Each week you spend on generosity, you can share a new quote with students. This activity includes different quotes with short-answer questions to help student’s reflect on the meaning. I selected quotes with unique perspectives, a way to help spark discussions with your students! They are available in a variety of printable options, so you can create larger printouts for bulletin boards or class decor, or print individually for students to work on at their desks.
Generosity scenarios or social stories allow students to place themselves in new situations and think about ways to be generous. These scenarios are a great way to inspire meaningful conversations in your classroom. You can display the scenarios on your bulletin board for discussion or print for independent work.
Generosity Readers Theater
Readers theater helps students with fluency, comprehension, speaking, and confidence. It also provides real purpose for reading. I have three generosity stories that students can perform or listen to:
Pay It Forward: Students will learn about generosity by playing different members of a community. Each character receive a favor and pays it forward. Students will learn how kindness and generosity spread among people as they act out this play.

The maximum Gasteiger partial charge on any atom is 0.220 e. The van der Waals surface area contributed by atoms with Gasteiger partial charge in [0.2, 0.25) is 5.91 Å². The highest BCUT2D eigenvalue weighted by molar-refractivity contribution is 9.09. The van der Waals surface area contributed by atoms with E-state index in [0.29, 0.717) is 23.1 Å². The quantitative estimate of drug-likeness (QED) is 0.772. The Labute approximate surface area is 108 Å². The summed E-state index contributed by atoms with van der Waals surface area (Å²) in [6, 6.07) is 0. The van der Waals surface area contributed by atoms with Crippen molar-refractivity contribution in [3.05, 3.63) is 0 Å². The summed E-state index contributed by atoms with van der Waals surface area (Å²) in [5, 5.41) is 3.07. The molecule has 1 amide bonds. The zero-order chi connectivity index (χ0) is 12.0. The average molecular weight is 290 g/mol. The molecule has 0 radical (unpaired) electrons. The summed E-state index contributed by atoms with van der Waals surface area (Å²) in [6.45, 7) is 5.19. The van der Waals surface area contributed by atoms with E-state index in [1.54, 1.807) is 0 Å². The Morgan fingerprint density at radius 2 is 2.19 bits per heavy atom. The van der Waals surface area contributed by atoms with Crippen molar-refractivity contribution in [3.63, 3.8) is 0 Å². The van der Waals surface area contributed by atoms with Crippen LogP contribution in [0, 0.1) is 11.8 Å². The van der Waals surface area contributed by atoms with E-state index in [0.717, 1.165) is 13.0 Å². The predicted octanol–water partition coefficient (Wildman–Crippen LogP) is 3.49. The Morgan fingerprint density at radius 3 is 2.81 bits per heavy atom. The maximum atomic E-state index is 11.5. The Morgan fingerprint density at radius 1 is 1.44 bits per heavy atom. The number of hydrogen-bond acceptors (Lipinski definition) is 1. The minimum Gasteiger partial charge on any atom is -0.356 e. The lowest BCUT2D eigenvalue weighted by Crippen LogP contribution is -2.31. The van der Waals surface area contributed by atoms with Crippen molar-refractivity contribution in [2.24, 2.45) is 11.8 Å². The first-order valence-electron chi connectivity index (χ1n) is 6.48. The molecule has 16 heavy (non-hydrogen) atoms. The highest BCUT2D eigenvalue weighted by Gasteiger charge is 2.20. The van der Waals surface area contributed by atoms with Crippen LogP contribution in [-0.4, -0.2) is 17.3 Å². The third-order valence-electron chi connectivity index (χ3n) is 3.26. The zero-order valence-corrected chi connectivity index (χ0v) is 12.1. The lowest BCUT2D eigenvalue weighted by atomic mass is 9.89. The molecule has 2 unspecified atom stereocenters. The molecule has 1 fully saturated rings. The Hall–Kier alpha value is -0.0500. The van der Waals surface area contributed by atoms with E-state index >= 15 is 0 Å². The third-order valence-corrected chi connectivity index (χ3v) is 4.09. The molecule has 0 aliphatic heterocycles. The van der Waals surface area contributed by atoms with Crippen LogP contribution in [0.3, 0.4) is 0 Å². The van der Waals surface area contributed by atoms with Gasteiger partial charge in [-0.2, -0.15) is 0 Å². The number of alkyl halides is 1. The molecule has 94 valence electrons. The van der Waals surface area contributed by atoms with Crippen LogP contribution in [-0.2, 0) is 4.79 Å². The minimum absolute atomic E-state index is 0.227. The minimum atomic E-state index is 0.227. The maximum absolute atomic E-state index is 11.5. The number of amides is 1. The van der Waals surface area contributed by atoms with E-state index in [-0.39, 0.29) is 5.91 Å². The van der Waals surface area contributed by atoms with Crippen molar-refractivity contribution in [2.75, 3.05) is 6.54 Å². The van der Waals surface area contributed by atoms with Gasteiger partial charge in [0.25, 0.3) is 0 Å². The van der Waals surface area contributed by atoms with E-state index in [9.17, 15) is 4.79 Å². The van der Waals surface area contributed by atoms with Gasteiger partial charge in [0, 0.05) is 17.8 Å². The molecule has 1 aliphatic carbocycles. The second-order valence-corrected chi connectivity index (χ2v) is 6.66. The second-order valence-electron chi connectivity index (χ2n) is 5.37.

That’s How We Spell Generosity: In this story, students will each represent letters in g-e-n-e-r-o-s-i-t-y by holding signs that display their letters and discussing what their letters represent. As they spell “generosity”, students will explain different aspects of the word and teach their classmates what generosity is all about.
Generous Neighbors: In this story, a neighbor steps up to help Mr. Hanson, who is sick with the fly. It starts with one generous act, which soon spirals in more when more people find out about Mr. Hanson’s condition. As students act out this play, their classmates will see what it really means to be generous with their time, money, and talents.
Generosity Writing Prompts
Writing prompts encourage students to write about generosity in a thoughtful way. They are a great tool to help students reflect. I have five writing prompts that encourage students to reflect and write about generosity.
These prompts include:
- Describing a time someone showed generosity to the student.
- Thinking about the different ways to show generosity.
- Reflecting on a story’s moral about generosity.
- Writing their own short story about generosity.
- Students write about balancing generosity
I’ve also included writing paper and clip art to turn this into a published piece of writing to display in the class or hallway.
Do you love what you see?
All of these activities are available in my Character Education generosity resource, and you can also find a full bundle of all my Character Education pillars here. Each pillar is packed with meaningful lessons, materials, hands-on activities, anchor charts, bulletin boards, letters and more!